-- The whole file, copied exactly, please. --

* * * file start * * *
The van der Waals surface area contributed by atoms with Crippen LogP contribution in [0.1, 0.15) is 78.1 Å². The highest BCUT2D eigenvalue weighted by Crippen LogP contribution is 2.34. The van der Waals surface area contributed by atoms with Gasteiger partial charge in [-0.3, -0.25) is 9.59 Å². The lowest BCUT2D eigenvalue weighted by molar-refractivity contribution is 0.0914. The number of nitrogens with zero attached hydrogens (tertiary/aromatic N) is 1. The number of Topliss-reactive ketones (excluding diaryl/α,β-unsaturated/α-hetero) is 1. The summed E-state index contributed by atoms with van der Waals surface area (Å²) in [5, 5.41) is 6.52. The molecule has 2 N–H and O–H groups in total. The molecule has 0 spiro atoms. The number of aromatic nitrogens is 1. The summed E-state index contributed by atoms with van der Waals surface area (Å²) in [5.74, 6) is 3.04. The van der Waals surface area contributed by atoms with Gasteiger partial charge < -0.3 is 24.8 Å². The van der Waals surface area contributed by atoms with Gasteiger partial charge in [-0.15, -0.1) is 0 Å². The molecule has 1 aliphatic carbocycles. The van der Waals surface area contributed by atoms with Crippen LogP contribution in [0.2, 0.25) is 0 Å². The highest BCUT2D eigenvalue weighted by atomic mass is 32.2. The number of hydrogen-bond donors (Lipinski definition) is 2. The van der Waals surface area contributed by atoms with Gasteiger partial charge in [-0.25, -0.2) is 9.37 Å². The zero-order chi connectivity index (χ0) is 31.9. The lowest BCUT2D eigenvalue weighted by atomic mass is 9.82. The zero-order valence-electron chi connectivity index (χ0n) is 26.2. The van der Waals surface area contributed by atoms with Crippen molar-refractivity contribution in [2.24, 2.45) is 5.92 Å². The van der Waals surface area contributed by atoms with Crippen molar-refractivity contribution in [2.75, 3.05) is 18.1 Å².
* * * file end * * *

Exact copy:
The van der Waals surface area contributed by atoms with Crippen LogP contribution in [0.1, 0.15) is 78.1 Å². The highest BCUT2D eigenvalue weighted by Crippen LogP contribution is 2.34. The van der Waals surface area contributed by atoms with Gasteiger partial charge in [-0.3, -0.25) is 9.59 Å². The lowest BCUT2D eigenvalue weighted by molar-refractivity contribution is 0.0914. The number of nitrogens with zero attached hydrogens (tertiary/aromatic N) is 1. The number of Topliss-reactive ketones (excluding diaryl/α,β-unsaturated/α-hetero) is 1. The summed E-state index contributed by atoms with van der Waals surface area (Å²) in [5, 5.41) is 6.52. The molecule has 2 N–H and O–H groups in total. The molecule has 0 spiro atoms. The number of aromatic nitrogens is 1. The summed E-state index contributed by atoms with van der Waals surface area (Å²) in [5.74, 6) is 3.04. The van der Waals surface area contributed by atoms with Gasteiger partial charge < -0.3 is 24.8 Å². The van der Waals surface area contributed by atoms with Gasteiger partial charge in [-0.15, -0.1) is 0 Å². The molecule has 1 aliphatic carbocycles. The van der Waals surface area contributed by atoms with Crippen LogP contribution in [0.2, 0.25) is 0 Å². The highest BCUT2D eigenvalue weighted by atomic mass is 32.2. The number of hydrogen-bond donors (Lipinski definition) is 2. The van der Waals surface area contributed by atoms with Gasteiger partial charge in [-0.25, -0.2) is 9.37 Å². The zero-order chi connectivity index (χ0) is 31.9. The lowest BCUT2D eigenvalue weighted by atomic mass is 9.82. The zero-order valence-electron chi connectivity index (χ0n) is 26.2. The van der Waals surface area contributed by atoms with Crippen molar-refractivity contribution in [2.24, 2.45) is 5.92 Å². The van der Waals surface area contributed by atoms with Crippen molar-refractivity contribution in [2.75, 3.05) is 18.1 Å².